EAGLE PASS, TEXAS – Get an inside look at John Carlin’s first day in Eagle Pass as part of 10 News’ On the Frontline coverage.
Monday, July 24
As I write this I’m sitting in the car. The air-conditioned car.
Around 5 p.m. EST, it was 102 degrees here in Eagle Pass.
That was when we began our live coverage of the story of the Virginia National Guard assisting with border patrols between Mexico and the United States along the Texas border.
Nothing like trying to look calm and cool on live television when you’re not. I’m hoping viewers will give me a bit of a pass.
As I’m sitting here I can see the massive Mexican flag flying on the other side of the Rio Grande River.
There are dozens of vehicles belonging to multiple law and border enforcement agencies.
We saw them escorting a small group of migrants along the river bank when we arrived.
Arriving at Eagle Pass wasn’t easy.
Because television news requires so much gear, we opted to ship most of our equipment to San Antonio ahead of time. WSLS-10 has a sister station there, KSAT. The plan was to go to KSAT this morning [July 24], grab the gear, and head two and a half hours southwest to Eagle Pass, which is the focal point of the national debate on the migrant issue, and also the focus of our reporting today.
Alas, the equipment had not yet arrived from Roanoke, and the clock was ticking.
Nothing like willing the UPS truck to come into view. Which, despite our efforts, it did not.
Thankfully KSAT drummed up enough gear to get us on the road, with the promise that we would make arrangements to get our own gear when it arrived.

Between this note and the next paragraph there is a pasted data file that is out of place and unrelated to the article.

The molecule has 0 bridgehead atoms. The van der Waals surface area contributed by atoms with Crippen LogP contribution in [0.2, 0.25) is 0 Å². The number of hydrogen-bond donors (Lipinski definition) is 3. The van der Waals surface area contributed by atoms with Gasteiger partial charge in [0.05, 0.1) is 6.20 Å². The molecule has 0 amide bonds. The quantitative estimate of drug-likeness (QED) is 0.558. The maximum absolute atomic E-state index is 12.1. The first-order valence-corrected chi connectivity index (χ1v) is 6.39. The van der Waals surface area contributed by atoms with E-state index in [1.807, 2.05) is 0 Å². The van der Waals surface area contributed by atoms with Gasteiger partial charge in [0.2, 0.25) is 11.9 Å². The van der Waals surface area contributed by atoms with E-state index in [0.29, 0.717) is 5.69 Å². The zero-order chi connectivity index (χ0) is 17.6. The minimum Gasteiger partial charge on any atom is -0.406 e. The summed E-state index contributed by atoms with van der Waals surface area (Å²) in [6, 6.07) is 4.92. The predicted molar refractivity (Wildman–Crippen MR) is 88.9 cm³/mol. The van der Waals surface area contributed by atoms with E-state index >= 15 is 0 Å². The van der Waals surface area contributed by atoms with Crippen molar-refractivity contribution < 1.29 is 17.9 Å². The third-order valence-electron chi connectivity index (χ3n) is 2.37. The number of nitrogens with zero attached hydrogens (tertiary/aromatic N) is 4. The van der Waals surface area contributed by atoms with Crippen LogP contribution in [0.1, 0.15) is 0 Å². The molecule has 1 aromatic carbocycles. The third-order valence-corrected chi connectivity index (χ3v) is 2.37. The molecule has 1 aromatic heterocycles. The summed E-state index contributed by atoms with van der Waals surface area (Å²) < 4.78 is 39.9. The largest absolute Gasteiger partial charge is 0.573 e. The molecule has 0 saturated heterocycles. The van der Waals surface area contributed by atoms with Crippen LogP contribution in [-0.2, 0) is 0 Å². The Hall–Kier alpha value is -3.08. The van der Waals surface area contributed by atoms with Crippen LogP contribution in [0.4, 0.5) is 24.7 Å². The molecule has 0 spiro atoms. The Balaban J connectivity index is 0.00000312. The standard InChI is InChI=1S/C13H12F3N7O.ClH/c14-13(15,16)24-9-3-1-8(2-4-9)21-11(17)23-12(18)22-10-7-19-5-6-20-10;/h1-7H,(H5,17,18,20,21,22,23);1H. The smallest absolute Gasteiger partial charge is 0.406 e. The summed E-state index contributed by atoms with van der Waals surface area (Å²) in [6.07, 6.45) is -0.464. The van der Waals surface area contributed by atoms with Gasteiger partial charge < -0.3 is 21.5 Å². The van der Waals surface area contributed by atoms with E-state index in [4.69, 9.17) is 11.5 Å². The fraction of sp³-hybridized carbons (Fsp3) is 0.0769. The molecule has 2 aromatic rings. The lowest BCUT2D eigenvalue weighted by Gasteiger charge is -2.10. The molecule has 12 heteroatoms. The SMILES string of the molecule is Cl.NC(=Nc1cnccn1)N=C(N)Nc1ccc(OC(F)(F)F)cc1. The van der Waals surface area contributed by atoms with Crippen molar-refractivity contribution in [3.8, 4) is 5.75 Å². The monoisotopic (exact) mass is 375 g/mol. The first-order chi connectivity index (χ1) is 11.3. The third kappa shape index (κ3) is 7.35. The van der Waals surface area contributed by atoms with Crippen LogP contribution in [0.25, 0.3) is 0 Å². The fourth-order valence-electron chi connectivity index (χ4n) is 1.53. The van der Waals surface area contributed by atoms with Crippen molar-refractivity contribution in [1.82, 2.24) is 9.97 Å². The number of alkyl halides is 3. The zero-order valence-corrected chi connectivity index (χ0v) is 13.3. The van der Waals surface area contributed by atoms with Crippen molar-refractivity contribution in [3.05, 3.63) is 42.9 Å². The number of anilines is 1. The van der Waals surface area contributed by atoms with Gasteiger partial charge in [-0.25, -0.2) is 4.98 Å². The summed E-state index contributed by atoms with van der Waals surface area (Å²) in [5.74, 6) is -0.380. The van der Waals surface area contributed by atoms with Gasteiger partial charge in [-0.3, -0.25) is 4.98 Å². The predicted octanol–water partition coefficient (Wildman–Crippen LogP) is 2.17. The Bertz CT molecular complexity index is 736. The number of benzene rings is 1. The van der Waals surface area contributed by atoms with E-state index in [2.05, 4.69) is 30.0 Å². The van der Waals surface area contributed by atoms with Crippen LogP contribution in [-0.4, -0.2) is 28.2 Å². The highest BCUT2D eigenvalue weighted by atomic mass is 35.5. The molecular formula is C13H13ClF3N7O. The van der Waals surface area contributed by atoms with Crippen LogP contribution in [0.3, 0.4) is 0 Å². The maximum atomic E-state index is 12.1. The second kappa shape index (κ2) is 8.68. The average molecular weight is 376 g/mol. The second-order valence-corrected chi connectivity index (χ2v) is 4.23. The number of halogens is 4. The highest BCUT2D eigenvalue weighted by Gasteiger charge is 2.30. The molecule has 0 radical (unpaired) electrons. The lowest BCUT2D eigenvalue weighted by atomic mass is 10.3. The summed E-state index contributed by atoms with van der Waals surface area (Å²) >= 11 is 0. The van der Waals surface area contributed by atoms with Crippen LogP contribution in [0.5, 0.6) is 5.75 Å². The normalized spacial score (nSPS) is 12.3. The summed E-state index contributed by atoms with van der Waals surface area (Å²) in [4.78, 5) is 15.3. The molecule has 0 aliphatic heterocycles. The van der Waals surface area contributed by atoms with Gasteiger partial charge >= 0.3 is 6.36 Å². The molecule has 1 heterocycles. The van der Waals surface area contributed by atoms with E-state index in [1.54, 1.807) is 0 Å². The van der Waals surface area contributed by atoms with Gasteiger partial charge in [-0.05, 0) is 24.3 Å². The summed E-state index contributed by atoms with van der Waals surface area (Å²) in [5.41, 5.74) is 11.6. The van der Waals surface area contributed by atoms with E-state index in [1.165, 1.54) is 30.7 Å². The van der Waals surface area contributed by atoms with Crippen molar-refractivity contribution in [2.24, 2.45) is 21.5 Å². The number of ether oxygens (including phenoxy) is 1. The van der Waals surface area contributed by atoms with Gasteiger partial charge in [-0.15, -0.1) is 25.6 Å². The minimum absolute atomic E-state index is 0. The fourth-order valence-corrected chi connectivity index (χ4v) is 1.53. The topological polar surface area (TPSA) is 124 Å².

But that gave them ample time to warn us about all the bad things that can happen while covering the border. Let’s call it the three B’s - Beams, as in sunbeams, bugs, and bandits.
Beams - The most obvious is the heat. This is not the kind of heat one takes lightly, and if I had an ounce of water for everyone who warned me to stay hydrated, I’d have enough to be good for months. But it’s no joke. See the previous reference to 102 degrees.
Bugs - Another border veteran warned us that there are all kinds of biting insects and other creatures we needed to be cautious of. And apparently, the plants here have more kinds of thorns and spikes than the average Virginian cannot possibly know about - so we were to be careful of this.
Bandits - But the biggest threat was from our fellow humans. Remember this is the border, where some of the people who are crossing into the United States are gentle, kindly folks looking for a better life. While others are trafficking drugs and humans and eluding authorities while trying to escape further inland to disappear into the lower 48.
“They will steal anything to sell and get money to move on,” cautioned one border veteran. “Don’t leave anything in your car, or out of your sight.”
They will, we were advised, “Break your window, and make off with your stuff if they even think it looks valuable.”
Day one is over and I’m still standing.
We arrived at the border and parked about 150 yards from the Rio Grande. We did live reports from our spot near the river, but farther away than I would have liked. I think they went ok, and it was a relief to get that part of the assignment done.
We could see all the activity of the various enforcement agencies, and it appears as if a group of about 4 migrants was being shepherded toward nearby trailers for processing.
We could see the bands of concertina wire along the river, and a massive Mexican flag flying across the river. We were reporting within feet of the border wall and even used it for shade for a bit. But tomorrow is when we will start to get a close-up view of whatever is happening here. We’ll be embedded with the Virginia National Guard, which is in the midst of a 30-day deployment assisting the Texas National Guard here on the border.
Look for live reports during our newscasts, and more in-depth reporting upon our return. Also, WSLS Insiders like you will get extra material as we collect it along the frontlines on the border.
Meanwhile, we’ll be looking out for stinging insects, dangerous plants, and anyone who wants to take our stuff.